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All seniors could get COVID-19 vaccine by end of January, HHS head says

All seniors, health care workers, first responders and vulnerable individuals could be vaccinated against COVID-19 by the end of January, the U.S. Department of Health and Human Services (HHS) Secretary Alex Azar told reporters Wednesday (Oct. 21) during a news briefing

But this ambitious timeline rests on a critical factor: enough data to know that the vaccine is safe and effective. Not even the drug companies conducting late-stage phase 3 clinical trials know yet if their candidate vaccines meet those standards.

The question of “when” we will know whether those vaccines are safe and effective “will really be dependent on events in the trial. That’s outside of anyone’s control,” Azar said. In order to understand whether or not a potential vaccine is protective against COVID-19, enough people enrolled in the trial need to be exposed naturally to the virus. 

Related: The most promising coronavirus vaccine candidates

Pharmaceutical giant Pfizer, which is testing one of the leading vaccine candidates in the U.S., expects to have enough safety and efficacy data by the third week of November. Assuming the results are positive, the company will at that point apply for emergency use authorization (EUA) in the U.S., according to a statement published online Oct. 16 by the company’s Chief Executive Officer Albert Bourla.

But even if vaccines are approved, it’s not clear how long it will take to manufacture and distribute them to everyone in the U.S. As part of the government’s Operation Warp Speed, many of the leading vaccine candidates are already being manufactured prior to trial results. These vaccines will be ready to be distributed before they are given approval, Azar said.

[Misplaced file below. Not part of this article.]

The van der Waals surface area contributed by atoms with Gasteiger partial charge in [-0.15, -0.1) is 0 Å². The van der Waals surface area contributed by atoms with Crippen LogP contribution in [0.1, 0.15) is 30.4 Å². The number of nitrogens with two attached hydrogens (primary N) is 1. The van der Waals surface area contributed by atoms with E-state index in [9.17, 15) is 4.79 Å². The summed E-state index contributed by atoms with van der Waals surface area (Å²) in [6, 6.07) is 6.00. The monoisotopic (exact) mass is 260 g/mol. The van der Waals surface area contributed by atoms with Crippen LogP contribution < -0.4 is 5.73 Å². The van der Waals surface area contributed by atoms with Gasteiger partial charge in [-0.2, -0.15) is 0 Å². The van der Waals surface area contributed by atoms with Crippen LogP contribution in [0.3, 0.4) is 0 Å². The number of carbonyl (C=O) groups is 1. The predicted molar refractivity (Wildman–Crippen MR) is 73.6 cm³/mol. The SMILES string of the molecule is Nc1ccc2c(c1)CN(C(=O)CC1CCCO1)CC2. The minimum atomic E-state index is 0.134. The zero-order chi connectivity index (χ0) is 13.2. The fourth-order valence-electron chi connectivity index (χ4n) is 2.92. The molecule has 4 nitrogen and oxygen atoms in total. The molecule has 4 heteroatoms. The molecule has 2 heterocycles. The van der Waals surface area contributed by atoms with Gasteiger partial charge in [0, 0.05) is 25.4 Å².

By the end of the year, officials expect that there will be enough FDA-authorized vaccine to be able to vaccinate the most vulnerable individuals, Azar said. “Then by the end of January, we expect we’ll have enough to vaccinate all seniors as well as our health care workers and first responders. And by the end of March to early April, enough vaccine for all Americans who would want to take a vaccine.” However, he did not mention children, an age group on which the leading vaccines have not yet been tested and who will thus likely receive a vaccine much later.

Trust roadblocks

“Having a vaccine ready is one thing, being able to deliver it is yet another,” said Dr. William Schaffner, an infectious-diseases specialist at Vanderbilt University in Tennessee. “I think that process will take much longer than this timeline.”

One of the reasons for that is public skepticism on the safety and efficacy of COVID-19 vaccines, which runs high especially in African American and ethnic communities that have been disproportionately affected by the virus, Schaffner told Live Science. Surveys have shown that as many as half of Americans do not trust these vaccines, he said. That’s because “this whole process is so politicized, unfortunately.”

When a vaccine is approved, assuming that it meets the standards of efficacy and safety and has been thoroughly vetted by